My Red Scorpion Blu-ray from Synapse Films arrived in the mail today. I’ve watched some of it – and a couple of the bonus features – and I have to say: it looks terrific. Synapse did a fantastic job and put together a pretty definitive edition of this late-80s Cold War actioner. I’ll be finishing it up later tonight, and should have a full review posted at DVD Late Show soon.
Among the many upcoming Blu-ray releases that I am looking forward to, Synapse Films’ forthcoming HD edition of the 1971 Hammer horror film Twins Of Evil is easily in the top five. Part of the studio’s erotic “Karnstein Trilogy” (which included The Vampire Lovers and Lust for A Vampire), Twins features Mary and Madeline Collinson, identical twins who had posed together for Playboy the year before. Of course, the film also stars Hammer veteran Peter Cushing as a puritanical witchfinder.
I’ve seen the film once before on VHS back in the mid-90s, and am eager to see the stunning Collinson sisters in hi-def. The disc is due the day after my birthday (July 10th), and will include not only a newly-remastered HD transfer but a variety of exclusive supplemental features. Among them is a new retrospective documentary, the original theatrical trailers, and deleted scenes. For more detailed information, visit the Synapse website.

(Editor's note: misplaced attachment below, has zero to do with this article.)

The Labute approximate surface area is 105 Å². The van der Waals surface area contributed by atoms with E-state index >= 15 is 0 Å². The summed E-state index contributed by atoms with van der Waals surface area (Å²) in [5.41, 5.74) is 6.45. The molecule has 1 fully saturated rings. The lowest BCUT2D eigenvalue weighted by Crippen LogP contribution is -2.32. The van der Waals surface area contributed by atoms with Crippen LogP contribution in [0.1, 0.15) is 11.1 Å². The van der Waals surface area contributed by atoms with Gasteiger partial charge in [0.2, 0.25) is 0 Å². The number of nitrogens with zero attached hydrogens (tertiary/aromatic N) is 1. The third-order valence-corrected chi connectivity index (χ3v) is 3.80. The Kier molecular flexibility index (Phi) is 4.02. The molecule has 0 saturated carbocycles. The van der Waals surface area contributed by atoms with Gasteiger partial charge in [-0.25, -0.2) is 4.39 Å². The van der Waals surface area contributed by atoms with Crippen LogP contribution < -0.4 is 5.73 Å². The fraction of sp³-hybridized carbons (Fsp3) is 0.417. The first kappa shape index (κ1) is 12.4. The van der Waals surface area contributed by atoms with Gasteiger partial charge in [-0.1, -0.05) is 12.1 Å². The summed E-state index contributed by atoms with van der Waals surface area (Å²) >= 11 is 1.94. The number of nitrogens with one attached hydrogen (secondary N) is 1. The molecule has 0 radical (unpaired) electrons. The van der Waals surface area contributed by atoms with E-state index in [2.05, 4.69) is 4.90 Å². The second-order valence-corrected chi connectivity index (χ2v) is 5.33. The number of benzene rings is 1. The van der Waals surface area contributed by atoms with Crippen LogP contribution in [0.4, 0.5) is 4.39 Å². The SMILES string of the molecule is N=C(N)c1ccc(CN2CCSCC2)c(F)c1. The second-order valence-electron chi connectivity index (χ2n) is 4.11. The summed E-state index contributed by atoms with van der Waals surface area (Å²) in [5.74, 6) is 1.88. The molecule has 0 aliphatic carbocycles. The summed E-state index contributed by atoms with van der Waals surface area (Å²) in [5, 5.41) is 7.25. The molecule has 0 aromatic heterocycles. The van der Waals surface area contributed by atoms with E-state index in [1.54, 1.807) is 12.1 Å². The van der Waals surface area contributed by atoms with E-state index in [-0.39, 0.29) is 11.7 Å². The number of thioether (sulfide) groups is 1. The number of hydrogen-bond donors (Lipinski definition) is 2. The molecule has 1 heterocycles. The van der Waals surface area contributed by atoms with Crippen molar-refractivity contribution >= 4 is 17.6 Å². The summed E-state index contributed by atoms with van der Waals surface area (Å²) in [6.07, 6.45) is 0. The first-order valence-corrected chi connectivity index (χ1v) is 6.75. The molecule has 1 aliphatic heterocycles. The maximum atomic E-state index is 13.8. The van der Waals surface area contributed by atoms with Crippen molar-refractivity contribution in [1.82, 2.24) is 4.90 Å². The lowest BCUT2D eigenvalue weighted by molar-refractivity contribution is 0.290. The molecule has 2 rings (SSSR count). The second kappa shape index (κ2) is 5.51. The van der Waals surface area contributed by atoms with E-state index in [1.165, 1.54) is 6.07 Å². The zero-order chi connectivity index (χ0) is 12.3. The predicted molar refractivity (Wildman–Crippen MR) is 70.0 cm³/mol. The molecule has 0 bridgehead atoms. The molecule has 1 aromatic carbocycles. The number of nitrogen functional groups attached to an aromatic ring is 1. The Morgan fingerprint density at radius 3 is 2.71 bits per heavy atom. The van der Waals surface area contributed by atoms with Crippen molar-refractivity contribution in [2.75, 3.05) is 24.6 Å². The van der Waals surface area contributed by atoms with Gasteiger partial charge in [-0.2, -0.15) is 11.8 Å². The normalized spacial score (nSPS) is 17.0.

In 1988, Dolph Lundgren starred in Red Scorpion, a Rambo-esque military actioner directed by Joseph Zito, veteran of several slasher films and a couple of popular Chuck Norris vehicles for Cannon Films (Missing In Action, Invasion U.S.A.). It was Lundgren’s second lead role, coming between Masters Of The Universe and The Punisher, still early in an action movie career that has lasted about a quarter-century and almost 50 films.